I guess it’s a topic that has to come up any time a team has a very disappointing season, but given the bigger picture, I don’t think anyone is seriously wondering whether David Ross is going to lose his job as manager of the Cubs.
Sure, the Cubs are in a more pitched battle for a top-6 draft pick than a playoff spot, but when you factor in (1) Ross was groomed and hand-picked by the Epstein-Hoyer front office for this job for years, (2) Ross’s rookie season featured a pandemic, and (3) the roster implosion started before the 2021 season even began, I don’t think Ross is being evaluated on the basis of wins and losses in 2021. That is not to say he couldn’t be failing in other ways to which we don’t have visibility, but we aren’t hearing any chatter like that. It’s a very reasonable assumption that Ross’s seat is not warm, and he’ll be the manager for the Cubs – with relative comfort – heading into 2022.
To that end, Ross spoke with NBC about the job, his security in it, and what to make of the last couple years. If he’s worried, he certainly doesn’t sound like it.
And, again, why would he be? Ross’s near-term focus is on the organization as a whole, and looking ahead to competing in 2022 (which is exactly where you want his focus). From Cubs.com:
The front office will spend this coming offseason and the next few years building on this offense. Ross views his role as continuing to build the environment and a brand of play that can be established from the ground up.
After this season ends, Ross plans on heading to Arizona for instructional league. The manager wants to get his eyes on some of the team’s prospects, but he also wants to meet with the player development staff to discuss the long-term vision for the organization.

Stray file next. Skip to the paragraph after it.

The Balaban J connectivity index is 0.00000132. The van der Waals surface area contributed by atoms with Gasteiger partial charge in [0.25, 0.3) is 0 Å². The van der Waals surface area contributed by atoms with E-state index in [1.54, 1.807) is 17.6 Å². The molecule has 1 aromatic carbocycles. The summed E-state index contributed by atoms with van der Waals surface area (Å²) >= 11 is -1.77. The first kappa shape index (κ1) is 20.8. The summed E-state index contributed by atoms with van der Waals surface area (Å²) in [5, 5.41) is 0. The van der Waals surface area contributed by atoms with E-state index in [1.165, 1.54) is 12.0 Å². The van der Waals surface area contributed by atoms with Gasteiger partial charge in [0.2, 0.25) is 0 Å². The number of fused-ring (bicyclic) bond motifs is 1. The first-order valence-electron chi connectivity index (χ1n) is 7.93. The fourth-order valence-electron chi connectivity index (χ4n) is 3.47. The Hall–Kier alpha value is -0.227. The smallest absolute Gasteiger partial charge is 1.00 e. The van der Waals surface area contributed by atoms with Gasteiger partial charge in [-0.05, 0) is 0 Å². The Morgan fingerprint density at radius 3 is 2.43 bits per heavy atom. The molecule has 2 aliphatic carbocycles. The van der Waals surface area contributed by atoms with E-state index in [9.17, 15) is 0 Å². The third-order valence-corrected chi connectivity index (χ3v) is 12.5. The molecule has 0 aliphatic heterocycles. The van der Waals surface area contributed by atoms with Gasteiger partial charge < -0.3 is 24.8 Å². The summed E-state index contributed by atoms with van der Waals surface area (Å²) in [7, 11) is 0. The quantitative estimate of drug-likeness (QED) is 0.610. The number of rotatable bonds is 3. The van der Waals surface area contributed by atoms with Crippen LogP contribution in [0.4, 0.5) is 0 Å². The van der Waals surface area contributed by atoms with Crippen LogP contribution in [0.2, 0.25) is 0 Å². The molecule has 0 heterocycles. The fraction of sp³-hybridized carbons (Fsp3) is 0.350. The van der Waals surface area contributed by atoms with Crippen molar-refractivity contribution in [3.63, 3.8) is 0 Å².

“I just want to make sure, from a coaching standpoint,” Ross said, “we’re trying to implement or coach or reminding the players about little advantages that we’re going to try to take advantage of here at the big league level. And start seeing if guys can start processing that in-game.”
You would love for the manager to be deeply integrated in the development process, especially given what is coming next for the Cubs. Even as it should not be a multi-year rebuild, competitiveness in 2022 is going to require a combination of huge development steps forward all over the organization *AND* a savvy offseason of coordinating internal and external pieces that can surprisingly coalesce. Having Ross secure and in place to be part of that process is pretty important, though the whole thing will also be a test of his ability to wear both of those hats.
In the meantime, Jed Hoyer can focus on the General Manager search rather than a surprising managerial search.